Children have made up a small fraction of coronavirus cases worldwide. A letter published in the New England Journal of Medicine by Chinese researchers last month month reported the death of a 10-month-old with COVID-19. The infant had a bowel blockage and organ failure and died four weeks after being hospitalized.

Separate research published in the journal Pediatrics traced 2,100 infected children in China and noted one death, a 14-year old. The study found less than 6% of children were seriously ill.

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JACKSON, Miss. — Mississippi Gov. Tate Reeves announced Wednesday that he is ordering people statewide to stay at home to slow the spread of the new coronavirus.

The order will take effect at 5 p.m. Friday and last until 8 a.m. April 20. The Republican governor said: "This will not be easy for anyone, but we believe it is the right course of action.”

Reeves was not the only Southern governor to reverse course Wednesday. Two of his Republican counterparts who had repeatedly resisted statewide stay-home orders — Ron DeSantis of Florida and Brian Kemp of Georgia — also issued the mandate.

Mississippi has surpassed 1,000 confirmed cases of the coronavirus and has more than 20 deaths, according to numbers released Wednesday.

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LAS VEGAS — Nevada Gov. Steve Sisolak issued a statewide directive telling Nevadans to stay at home, with an exception for essential trips.

The Democratic governor had already asked Nevada residents two weeks ago to stay home and ordered a closure of casinos and non-essential businesses, but on Wednesday he decided to formalize his request that Nevadans stay home with a written order.

Unlike the orders issued by some other governors, Sisolak’s directive does not include a penalty for those who violate it.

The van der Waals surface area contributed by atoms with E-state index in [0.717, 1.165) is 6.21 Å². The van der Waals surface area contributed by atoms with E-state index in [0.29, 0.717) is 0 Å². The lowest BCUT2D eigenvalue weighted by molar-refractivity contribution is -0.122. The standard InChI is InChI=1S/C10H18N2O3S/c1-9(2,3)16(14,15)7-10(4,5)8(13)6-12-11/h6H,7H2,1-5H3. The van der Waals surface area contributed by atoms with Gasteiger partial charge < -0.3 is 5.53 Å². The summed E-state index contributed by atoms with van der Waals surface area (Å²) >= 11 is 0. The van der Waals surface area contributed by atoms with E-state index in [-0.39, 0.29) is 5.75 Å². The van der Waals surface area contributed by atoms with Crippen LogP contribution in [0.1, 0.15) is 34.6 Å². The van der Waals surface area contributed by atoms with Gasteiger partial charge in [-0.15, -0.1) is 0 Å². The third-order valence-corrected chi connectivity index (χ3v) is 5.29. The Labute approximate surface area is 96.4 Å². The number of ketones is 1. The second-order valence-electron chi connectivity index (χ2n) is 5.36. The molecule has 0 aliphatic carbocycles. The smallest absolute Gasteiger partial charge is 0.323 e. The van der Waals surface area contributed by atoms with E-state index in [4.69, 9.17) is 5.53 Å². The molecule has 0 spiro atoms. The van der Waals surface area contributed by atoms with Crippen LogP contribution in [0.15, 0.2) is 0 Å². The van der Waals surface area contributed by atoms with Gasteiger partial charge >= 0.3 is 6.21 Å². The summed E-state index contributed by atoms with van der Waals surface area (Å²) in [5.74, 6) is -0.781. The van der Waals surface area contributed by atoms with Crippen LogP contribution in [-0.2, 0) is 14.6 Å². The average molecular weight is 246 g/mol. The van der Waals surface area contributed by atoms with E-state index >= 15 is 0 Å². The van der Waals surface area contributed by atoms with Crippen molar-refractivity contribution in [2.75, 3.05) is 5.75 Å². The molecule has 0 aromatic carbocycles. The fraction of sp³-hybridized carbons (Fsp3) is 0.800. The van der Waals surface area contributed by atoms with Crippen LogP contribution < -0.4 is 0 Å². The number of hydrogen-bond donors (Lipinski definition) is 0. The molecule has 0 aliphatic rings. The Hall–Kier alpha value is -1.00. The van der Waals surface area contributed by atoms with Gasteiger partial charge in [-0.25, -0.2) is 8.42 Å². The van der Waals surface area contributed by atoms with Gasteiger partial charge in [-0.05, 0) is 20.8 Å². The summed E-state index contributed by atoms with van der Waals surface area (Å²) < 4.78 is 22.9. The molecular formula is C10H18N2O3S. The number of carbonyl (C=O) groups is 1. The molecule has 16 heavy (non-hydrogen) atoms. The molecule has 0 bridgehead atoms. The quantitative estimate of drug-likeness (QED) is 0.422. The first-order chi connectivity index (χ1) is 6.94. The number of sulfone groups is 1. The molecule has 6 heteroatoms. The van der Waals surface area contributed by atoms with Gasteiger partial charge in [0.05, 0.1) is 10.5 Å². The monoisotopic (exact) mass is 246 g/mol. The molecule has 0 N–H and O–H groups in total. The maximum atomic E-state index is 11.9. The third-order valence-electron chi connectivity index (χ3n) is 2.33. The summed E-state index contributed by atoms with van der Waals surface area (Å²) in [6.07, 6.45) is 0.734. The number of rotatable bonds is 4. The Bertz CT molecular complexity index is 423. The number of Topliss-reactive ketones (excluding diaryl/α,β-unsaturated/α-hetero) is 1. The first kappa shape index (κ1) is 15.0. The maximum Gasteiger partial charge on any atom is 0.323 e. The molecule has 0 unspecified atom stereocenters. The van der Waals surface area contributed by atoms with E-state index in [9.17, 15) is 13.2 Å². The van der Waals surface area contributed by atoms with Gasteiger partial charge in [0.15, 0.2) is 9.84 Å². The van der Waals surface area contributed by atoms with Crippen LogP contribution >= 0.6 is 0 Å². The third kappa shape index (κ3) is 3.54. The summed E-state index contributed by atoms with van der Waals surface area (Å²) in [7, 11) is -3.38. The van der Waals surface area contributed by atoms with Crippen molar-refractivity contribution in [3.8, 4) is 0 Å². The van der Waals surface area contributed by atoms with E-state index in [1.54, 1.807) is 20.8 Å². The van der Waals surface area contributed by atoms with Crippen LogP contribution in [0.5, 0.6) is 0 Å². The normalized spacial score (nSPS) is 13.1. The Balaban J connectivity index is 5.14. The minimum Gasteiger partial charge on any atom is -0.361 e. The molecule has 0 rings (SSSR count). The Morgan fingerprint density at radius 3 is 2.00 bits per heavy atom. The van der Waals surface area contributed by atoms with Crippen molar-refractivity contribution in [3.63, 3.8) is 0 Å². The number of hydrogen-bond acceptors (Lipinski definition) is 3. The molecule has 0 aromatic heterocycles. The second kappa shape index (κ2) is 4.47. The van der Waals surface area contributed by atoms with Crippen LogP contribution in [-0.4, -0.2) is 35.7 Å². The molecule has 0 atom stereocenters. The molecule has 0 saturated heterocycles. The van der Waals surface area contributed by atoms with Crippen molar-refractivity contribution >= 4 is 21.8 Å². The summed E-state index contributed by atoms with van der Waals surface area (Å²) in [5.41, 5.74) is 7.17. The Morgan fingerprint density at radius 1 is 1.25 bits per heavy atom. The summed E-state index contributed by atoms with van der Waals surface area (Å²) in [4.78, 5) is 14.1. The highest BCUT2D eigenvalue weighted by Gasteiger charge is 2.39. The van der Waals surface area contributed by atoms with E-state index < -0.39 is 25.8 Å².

The governor’s order doesn’t apply to the homeless or people making essential trips such as to get groceries, receive health care or receive goods or services from businesses that have been allowed to stay open, such as pharmacies, hardware stores and restaurants that offer take-out only.

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All Pennsylvania residents must stay home as much as possible to help slow the spread of the coronavirus, Gov. Tom Wolf said Wednesday as he dramatically expanded the footprint of the quarantine to include the entire state.

The Democratic governor added 34 counties to his existing stay-at-home order, meaning that residents of all 67 of Pennsylvania’s counties are now asked to stay put unless they have a legitimate reason to go out.

The expanded order will take effect at 8 p.m. Wednesday and last through at least April 30.

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LONDON — The United Nations’ international climate summit is being postponed because of the coronavirus pandemic.

The British government says the meeting, due to take place in Glasgow in November, will now be held in 2021. The date has yet to be decided.

The government said in a statement that “in light of the ongoing, worldwide effects of COVID-19, holding an ambitious, inclusive COP26 in November 2020 is no longer possible.”

Glasgow’s SEC Arena, which had been due to hold the event, has been named as the site of a temporary hospital for COVID-19 patients.

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THE VILLAGES, Fla. — Golf will go on in one of the largest retirement communities in the nation, though other activities will be curtailed amid concerns the coronavirus is starting to take hold there.

County officials in central Florida issued a stay-at-home advisory for The Villages on Tuesday that recommends residents remain at their houses except to get groceries, seek medical attention, work, care for another person or exercise outdoors.

Golf was specifically noted as permissible in the order’s exercise category. The Villages has dozens of golf courses.

Florida Gov. Ron DeSantis issued a statewide stay-at-home order Wednesday after weeks of resisting the move.

Sumter County Administrator Bradley Arnold said the statewide order didn't change anything in regards to golf.

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GORDONSVILLE, Va. — Vice President Mike Pence says Americans will have enough food and supplies to get through the coronavirus pandemic.

Pence said America’s food supply is “very strong” on Wednesday as he toured a Virginia distribution center for Walmart, the world’s largest retailer.

Shelves at grocery and other stores across the U.S. were picked clean of toilet paper and other essentials at the onset of the pandemic.

Pence toured a chilly warehouse for perishable goods ranging from potatoes to bananas. He had removed his suit jacket and sported a Walmart associate’s badge that said “Mike.”